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WOMEN POLICE OFFICERS: 100 years of service

Think Local

North Sydney Police Inspector Shari Allison has risen through the ranks of the NSW force over the past 26 years, smashing the glass ceiling with a multitude of other female officers in the state.

Entering the force in 1989, she admits she has been part of the quarter century of women in the police force and even in her time has seen changes and improvements in the role of women, how they are viewed, and their paths to promotion within a very much male-dominated profession.

'I went into the police force feeling like I could make a difference.’ lnsp Allison tells North Shore Living.

 Her sentiments are probably no different to the first female officers to be admitted to the force in NSW in 1915 - Lillian Armfield and Maude Rhodes They were chosen from 500 female applicants after a recruitment drive for just two women. Maude Rhodes resigned in 1920 and Lillian Armfield retired after a significant career and 33 years of service in1949.

Insp Allison, who is also helping to formulate a book on the achievements of women in policing over the past 100 years, says in the early days, women were not permitted to have firearms, did not wear uniforms and were probably relegated to areas like school lecturing and traffic duties.

"They would have had many skill sets that were simply not used, - they were stereotyped in the force and not in challenging roles," she comments.

It was not until 1946 that the NSW government permitted an increase in women police to36. Even in 1965, only 58 women of various ranks were sworn into the force as regular officers.

  “Since I joined In 1989, a lot has changed for women in NSW,’ says Insp Allison. "But even so. when I first joined the force, women were still scarce and you had to prove yourself three times as hard as male officers. You had to prove you could hold your own, even then.

"Although things had improved in the 1990s,there were still challenges. For example, the uniforms we had to wear were stockings and culottes and the type of work we did was more limited than today. The changes that took place for us were very much mirrored by the changes that were taking place in society,’ she says Speaking at North Sydney Police Station to North Shore Living along with colleagues Police Constable Natalie South, Cory Devega and Sergeant Cindy Larsson, Insp Allison is clearly enthusiastic about her role as second in charge and duty officer there.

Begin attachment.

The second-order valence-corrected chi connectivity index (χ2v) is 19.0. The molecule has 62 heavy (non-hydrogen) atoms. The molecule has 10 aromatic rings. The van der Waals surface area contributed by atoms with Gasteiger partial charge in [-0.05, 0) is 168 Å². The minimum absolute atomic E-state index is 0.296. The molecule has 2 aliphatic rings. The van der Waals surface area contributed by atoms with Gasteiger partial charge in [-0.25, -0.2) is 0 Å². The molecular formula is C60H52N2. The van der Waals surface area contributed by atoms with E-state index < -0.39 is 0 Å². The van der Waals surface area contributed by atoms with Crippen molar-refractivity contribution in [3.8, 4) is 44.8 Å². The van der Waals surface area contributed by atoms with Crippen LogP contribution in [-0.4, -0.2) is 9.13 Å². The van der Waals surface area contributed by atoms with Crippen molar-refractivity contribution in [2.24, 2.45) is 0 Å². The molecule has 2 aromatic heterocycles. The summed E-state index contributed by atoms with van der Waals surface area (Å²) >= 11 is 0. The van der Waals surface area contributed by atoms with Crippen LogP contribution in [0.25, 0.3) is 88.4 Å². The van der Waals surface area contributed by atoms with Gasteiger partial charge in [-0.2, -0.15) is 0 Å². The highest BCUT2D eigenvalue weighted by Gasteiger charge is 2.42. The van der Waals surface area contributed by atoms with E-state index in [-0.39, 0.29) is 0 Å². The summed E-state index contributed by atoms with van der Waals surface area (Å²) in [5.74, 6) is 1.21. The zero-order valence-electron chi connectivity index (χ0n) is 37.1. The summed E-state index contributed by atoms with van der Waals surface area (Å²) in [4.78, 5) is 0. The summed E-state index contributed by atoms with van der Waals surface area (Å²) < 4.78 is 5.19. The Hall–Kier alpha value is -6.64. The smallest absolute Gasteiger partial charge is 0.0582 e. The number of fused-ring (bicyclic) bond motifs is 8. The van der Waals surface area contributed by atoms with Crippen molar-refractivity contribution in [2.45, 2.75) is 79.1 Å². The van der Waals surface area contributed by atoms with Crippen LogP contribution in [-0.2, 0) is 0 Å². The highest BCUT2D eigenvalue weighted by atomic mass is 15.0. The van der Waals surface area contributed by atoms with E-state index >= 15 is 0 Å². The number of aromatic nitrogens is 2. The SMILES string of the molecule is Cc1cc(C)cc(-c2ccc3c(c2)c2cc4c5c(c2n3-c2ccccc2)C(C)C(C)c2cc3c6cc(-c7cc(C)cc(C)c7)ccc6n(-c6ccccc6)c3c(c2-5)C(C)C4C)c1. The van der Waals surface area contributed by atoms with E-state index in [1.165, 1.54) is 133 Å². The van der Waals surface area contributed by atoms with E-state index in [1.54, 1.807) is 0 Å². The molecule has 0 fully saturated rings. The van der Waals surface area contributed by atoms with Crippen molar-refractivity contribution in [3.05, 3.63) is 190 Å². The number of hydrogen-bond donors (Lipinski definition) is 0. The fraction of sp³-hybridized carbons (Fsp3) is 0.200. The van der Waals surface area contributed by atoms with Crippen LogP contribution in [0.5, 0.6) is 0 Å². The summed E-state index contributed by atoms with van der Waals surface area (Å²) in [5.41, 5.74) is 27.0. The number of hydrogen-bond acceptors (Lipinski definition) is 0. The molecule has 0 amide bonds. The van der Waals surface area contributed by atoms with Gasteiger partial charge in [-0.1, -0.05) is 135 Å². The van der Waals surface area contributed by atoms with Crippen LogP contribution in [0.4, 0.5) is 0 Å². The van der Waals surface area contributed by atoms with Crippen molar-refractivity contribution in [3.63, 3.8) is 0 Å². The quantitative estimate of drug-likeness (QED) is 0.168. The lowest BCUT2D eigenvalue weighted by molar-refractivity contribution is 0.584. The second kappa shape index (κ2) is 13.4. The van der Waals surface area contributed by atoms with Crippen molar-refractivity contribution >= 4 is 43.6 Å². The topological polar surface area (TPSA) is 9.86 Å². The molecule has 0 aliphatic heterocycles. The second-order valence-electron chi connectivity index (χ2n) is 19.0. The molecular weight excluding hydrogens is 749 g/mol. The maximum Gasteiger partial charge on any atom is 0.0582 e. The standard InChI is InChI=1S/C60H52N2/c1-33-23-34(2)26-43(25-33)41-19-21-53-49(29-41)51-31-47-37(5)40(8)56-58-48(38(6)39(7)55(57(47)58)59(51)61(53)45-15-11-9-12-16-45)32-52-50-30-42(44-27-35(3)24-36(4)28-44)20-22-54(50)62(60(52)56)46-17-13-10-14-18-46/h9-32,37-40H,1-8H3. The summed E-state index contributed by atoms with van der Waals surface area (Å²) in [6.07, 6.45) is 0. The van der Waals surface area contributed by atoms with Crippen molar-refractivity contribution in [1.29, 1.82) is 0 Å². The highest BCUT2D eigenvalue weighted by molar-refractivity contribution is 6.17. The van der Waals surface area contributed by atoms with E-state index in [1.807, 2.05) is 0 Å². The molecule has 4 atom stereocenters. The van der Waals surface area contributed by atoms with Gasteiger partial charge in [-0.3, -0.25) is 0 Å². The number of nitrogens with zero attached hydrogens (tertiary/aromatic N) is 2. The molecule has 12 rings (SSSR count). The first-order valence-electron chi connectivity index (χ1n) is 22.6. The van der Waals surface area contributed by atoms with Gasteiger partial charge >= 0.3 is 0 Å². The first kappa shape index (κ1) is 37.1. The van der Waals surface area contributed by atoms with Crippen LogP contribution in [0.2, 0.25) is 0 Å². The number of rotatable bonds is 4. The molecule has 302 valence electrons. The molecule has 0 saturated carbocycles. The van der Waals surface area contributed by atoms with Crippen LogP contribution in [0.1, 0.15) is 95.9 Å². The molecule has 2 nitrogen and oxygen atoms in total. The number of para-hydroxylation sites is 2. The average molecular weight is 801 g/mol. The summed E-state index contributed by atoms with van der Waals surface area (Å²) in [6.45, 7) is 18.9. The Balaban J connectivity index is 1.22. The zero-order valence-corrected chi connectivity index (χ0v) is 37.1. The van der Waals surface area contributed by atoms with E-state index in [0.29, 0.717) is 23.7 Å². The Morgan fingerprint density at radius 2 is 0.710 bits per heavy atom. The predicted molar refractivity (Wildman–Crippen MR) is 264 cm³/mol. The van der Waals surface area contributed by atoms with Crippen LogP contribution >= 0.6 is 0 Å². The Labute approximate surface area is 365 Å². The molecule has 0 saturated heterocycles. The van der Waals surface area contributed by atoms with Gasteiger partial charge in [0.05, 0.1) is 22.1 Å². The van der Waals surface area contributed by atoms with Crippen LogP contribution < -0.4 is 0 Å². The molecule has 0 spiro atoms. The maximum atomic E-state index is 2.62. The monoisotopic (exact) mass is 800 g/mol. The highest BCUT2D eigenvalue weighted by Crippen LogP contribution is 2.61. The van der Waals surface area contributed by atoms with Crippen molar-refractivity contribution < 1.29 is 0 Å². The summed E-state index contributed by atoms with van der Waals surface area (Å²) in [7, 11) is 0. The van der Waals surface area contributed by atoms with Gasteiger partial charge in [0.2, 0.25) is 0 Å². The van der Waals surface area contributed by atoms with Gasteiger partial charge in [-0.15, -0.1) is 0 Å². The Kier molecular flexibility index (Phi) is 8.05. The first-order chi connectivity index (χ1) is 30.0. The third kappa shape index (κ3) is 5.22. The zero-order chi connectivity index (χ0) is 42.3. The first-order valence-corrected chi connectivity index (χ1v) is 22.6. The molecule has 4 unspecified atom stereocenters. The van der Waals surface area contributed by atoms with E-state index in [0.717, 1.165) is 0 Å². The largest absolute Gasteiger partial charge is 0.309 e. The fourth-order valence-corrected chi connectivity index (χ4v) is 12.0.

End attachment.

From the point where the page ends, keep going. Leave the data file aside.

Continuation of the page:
“I think I really take on board the welfare of all staff.” She remarks. ‘People know I will do the job properly - l’m a doer and a fixer - I think it’s a female trait.’ she smiles.

It’s clear her female staff value her mentoring and enthusiasm. 

PC Smith, who joined the NSW Police Force in 2010, says she's always had an interest in law and order. She says the Goulburn Academy Police training was 'really hard but awesome', however coming for the first time to North Sydney as a new constable “that‘s when reality really hit - I felt like I didn't know anything", she laughs.

Unlike her predecessors, she admits that she has been treated equally by all staff - men and women alike. Her experience mirrors the experience of many younger women in the work force now.

Sgt Larsson joined the police force as a mature-aged applicant in 1994 and says she has never looked back. She is a senior officer at North Sydney and remembers her first job at Surry Hills Police Station.

It was there that she got her first experience at policing, with many challenging moments as an inexperienced officer. “But I was always looked after very well” she says.

Backing up the police force at North Sydney is administration officer Cory Devega who everyone agrees is "indispensible'.

Insp Allison says she tries to ensure that women in her command are mentored and encouraged to seek out new opportunities in development and training.

Today, female police officers comprise 35 per cent of the force - still not enough, according to many.

“The early women certainly did it tough and for many of them it was the hard, cold reality of their new positions. Women have many skills to bring into the workplace - I believe they just need to be proactive and build networks," Insp Allison says.


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